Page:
Global Scan

This 'depressed' polar bear won't be getting a new home after all

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Arturo the polar bear is said to be in bad shape.

Credit:

Save Polar Bear Arthur / Salve al Oso Polar Arturo/Facebook

Earlier this month we introduced you to Arturo, an elderly polar bear that lives in Argentina and has become increasingly depressed in the two years since his mate died.

Online citizens took up his cause, starting a petition on Change.org to get him moved from the warm Argentinian city where he lived alone in a small enclosure to a zoo in Canada that was willing to let him live out his final years in a cooler, more natural environment. The petition appealed directly to Argentina's President Cristina Fernandez de Kirchner.

But, it seems Arturo won't be going anywhere. Veterinarians have decided he's too old to travel, as the BBC reports.

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After Crimea, Putin aims to conquer the Internet

Russia's parliament has just passed a law that says any Internet company that wants to store the personal data of Russians from 2016 onward will have to do that on a server in Russia. Otherwise, Russia has the right to block the site. The government says it is just trying to protect the digital data of its people. Critics don't buy it.

"The aim of this law is to create ... [another] quasi-legal pretext to close Facebook, Twitter, YouTube and all other services." That's the view of Internet expert and blogger Anton Nossi as quoted by The Moscow Times

Putin insists he has no plans to block the social networks, but other recent rules give the government the right to shut websites without a court order and require blogs with more than 3,000 daily visits to register with a government agency. 

They're Jewish. They're Israeli. And they're against the war in Gaza

Polls indicate that the Israeli assault on Gaza enjoys strong support among most Jewish Israelis. But some are decidedly against the violence — even if they deplore the Hamas tactics that Israel says forced it to take action. And when those Israeli critics take to the streets in peaceful protests to call for an end to the assaults, they're often met with anger from pro-war Israelis.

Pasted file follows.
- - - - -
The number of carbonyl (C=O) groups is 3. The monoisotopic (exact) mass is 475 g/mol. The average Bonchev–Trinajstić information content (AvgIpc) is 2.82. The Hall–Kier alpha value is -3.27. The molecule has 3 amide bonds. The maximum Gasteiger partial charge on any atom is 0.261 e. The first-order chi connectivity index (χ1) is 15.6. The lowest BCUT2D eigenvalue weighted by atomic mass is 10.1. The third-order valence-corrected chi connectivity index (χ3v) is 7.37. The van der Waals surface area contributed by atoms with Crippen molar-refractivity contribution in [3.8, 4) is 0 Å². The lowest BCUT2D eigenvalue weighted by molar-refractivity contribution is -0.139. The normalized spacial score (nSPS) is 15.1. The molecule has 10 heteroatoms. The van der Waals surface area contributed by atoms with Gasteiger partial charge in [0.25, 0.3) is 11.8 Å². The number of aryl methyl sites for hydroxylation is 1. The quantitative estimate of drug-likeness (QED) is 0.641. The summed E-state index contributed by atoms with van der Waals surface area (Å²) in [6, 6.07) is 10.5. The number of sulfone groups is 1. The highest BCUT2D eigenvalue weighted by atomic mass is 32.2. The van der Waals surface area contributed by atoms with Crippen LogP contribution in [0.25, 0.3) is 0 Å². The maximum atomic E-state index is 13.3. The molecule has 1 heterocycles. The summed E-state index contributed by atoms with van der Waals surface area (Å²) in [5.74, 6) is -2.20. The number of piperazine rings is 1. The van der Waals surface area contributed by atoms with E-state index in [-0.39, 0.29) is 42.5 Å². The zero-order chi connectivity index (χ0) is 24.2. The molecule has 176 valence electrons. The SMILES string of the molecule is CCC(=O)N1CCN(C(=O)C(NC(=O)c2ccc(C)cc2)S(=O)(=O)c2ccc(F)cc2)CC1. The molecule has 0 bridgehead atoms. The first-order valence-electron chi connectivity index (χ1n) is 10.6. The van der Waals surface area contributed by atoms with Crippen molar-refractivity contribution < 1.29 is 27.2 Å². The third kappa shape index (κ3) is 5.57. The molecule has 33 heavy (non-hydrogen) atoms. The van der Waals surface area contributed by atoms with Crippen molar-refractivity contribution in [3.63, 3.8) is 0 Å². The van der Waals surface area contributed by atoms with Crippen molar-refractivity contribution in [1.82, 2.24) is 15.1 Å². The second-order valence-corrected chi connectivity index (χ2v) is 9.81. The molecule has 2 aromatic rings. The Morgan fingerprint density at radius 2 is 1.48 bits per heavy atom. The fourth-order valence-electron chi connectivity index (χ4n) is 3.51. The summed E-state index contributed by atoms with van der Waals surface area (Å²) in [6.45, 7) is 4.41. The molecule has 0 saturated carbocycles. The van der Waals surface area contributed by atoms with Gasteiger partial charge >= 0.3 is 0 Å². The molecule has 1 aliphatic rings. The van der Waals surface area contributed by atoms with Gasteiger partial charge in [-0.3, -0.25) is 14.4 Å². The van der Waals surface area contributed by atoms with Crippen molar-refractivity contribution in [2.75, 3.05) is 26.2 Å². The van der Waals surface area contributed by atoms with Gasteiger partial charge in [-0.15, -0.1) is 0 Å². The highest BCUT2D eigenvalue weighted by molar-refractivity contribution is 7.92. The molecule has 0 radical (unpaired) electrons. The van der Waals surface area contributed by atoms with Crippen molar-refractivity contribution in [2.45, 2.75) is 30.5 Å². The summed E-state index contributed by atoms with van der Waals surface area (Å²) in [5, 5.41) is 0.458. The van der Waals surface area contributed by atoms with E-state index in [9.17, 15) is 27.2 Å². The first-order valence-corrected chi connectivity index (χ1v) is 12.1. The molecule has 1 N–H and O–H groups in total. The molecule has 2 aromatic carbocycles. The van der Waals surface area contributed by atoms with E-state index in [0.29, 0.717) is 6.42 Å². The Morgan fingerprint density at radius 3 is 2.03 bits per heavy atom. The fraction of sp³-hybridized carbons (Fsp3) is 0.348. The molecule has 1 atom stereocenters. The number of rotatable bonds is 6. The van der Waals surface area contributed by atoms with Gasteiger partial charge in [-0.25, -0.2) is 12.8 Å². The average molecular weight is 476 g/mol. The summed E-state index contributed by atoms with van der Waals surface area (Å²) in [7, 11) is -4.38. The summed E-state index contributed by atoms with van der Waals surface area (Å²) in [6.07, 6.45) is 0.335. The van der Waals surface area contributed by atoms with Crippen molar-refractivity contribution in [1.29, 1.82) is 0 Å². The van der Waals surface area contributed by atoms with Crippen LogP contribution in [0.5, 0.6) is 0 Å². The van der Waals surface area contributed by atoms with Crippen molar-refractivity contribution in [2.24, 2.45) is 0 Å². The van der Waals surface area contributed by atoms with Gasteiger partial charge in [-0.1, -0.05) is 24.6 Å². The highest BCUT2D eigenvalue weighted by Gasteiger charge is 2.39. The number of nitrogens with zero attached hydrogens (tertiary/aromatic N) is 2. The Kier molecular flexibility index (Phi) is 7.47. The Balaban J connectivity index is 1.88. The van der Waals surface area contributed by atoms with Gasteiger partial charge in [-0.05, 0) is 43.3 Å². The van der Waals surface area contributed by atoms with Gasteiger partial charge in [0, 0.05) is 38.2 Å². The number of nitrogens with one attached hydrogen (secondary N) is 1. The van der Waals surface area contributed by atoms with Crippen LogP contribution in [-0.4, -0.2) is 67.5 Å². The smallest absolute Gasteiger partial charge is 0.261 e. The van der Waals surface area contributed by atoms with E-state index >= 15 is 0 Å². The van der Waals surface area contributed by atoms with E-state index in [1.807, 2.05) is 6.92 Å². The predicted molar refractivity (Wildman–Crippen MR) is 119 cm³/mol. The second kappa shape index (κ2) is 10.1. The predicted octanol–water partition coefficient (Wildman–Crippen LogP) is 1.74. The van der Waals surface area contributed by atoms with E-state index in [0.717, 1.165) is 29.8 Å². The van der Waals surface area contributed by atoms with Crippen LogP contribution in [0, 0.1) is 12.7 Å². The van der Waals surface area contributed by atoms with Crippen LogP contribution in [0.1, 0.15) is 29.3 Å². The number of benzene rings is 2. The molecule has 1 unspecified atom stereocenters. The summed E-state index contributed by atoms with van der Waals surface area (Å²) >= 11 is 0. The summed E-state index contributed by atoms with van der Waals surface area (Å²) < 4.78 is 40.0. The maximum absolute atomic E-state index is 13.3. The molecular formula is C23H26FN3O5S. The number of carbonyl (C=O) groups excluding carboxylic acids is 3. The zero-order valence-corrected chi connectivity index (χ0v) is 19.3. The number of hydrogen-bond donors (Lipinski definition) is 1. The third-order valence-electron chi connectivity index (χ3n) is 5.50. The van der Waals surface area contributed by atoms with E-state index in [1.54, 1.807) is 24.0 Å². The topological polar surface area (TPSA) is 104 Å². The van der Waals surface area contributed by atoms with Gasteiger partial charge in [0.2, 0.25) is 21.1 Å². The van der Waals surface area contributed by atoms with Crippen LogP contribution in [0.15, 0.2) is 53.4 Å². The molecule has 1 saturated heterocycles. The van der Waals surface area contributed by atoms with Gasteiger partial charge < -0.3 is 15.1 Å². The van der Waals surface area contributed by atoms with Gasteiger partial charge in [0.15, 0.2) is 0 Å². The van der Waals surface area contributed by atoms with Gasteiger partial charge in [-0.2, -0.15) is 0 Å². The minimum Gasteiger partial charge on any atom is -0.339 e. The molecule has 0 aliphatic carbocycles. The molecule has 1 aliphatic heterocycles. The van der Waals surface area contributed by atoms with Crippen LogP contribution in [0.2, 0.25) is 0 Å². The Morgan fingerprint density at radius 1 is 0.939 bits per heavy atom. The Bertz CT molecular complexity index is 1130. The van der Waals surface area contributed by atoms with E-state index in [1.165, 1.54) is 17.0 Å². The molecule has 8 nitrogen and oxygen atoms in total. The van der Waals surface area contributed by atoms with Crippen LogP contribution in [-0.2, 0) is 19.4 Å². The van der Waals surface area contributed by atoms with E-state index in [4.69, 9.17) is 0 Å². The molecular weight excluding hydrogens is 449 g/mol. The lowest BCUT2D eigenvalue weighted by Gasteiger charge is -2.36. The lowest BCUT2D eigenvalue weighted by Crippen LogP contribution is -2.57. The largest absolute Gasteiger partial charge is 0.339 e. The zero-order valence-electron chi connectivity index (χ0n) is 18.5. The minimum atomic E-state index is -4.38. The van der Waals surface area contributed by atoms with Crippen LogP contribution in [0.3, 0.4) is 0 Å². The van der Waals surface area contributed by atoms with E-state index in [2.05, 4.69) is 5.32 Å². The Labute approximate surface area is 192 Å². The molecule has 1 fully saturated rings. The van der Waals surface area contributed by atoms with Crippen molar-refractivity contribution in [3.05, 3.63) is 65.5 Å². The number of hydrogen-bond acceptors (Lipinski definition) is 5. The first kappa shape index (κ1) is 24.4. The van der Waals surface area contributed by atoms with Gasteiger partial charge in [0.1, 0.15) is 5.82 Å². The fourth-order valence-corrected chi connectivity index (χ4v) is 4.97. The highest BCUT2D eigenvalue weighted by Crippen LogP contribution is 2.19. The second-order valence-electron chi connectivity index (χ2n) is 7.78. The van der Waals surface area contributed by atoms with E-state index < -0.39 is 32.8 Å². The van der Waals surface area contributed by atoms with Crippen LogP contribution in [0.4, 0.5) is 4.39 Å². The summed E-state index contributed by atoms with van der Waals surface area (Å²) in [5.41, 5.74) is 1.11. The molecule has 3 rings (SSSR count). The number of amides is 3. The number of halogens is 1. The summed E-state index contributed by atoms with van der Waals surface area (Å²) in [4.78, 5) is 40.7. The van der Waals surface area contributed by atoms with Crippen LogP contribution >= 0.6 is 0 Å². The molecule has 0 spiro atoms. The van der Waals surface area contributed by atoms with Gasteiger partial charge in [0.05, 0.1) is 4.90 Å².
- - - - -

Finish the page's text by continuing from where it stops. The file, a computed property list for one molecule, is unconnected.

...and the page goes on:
Sometimes the clashes become violent, with peaceful protesters being attacked, called traitors and even being told they should be raped for speaking out against the Israeli military operation. PRI's The World talked to several anti-war protesters about what drives them to protest, and the attacks they've endured.

You know that cable service you thought you canceled from your last home? 

James Ball was living in a London apartment when he decided the rent was too expensive. So he left and insists he cancelled his cable TV service, along with his other utilities. But he wasn't very vigiliant over the next few years as he moved back and forth to the US and changed jobs. 

Then, last summer, he realized he was still being billed by Sky TV. He had been charged $2000 worth of bills for service in an apartment he had given up four years earlier. When he called to complain, he learned he was out of luck. Eventually, in a "gesture of goodwill," the company gave him a tiny bit of his money back. 

He offers 3 pieces of advice in a blog post for The Guardian. The first: Don’t assume something is cancelled until you get an absolutely 100% clear confirmation, in writing. Ideally written in blood. Preferably theirs, rather than yours.

US veterans get lots of educational choices, but little protection

US veterans have access to generous education benefits when they get out of the military, enabling them to attend colleges and universities for little or no money. But the money can also be spent on other forms of post-secondary education — at tech schools or for-profit colleges, many of which have poor records when it comes to student graduation and retention.

Two California congressmen tried to pass a bill that would make G.I. educational benefits more like other federal education funding, where schools that receive funding must achieve certain performance benchmarks. They argued the law would protect veterans from wasting their benefits on poor options.

But a powerful congressman, US Rep. John Kline, killed the bill, saying it would harm veterans' choices. It just so happens that Kline's single largest campaign donor is a company that runs the University of Phoenix, a major for-profit college, though Kline denies any undue influence. PRI's The Takeaway talked to a reporter who recently investigated the for-profit college industry. 

What we're seeing on social

Weather around the world

In New Zealand, residents are bracing for another blast from old man winter. Forecasters are predicting this week will be the coldest of the year, with the brisk weather continuing through the weekend, according to the New Zealand Herald. Of course, chilly and winter are all in the eye of the beholder. In Auckland, New Zealanders can expect highs in the low 50s Fahrenheit (10 degrees Celsius) and lows in the low 40s. Brrr, or something.

This post is a regular feature of PRI.org. It's a daily brief and email newsletter of stories, events and graphics that are catching the attention of our news staff. The World's Leo Hornak kicks it off from London and various folks on our editorial team around the globe contribute from there, like Cartoon Editor Carol Hills in Boston. Don't expect anything near the standard wrap of major news stories. This blog post and its email companion will be as idiosyncratic as our staff... and we'll want you to tell us what you like and don't like. Sign up for a PRI.org account and subscribe to our newsletter to get it delivered to your inbox. The newsletter arrives during the US morning hours.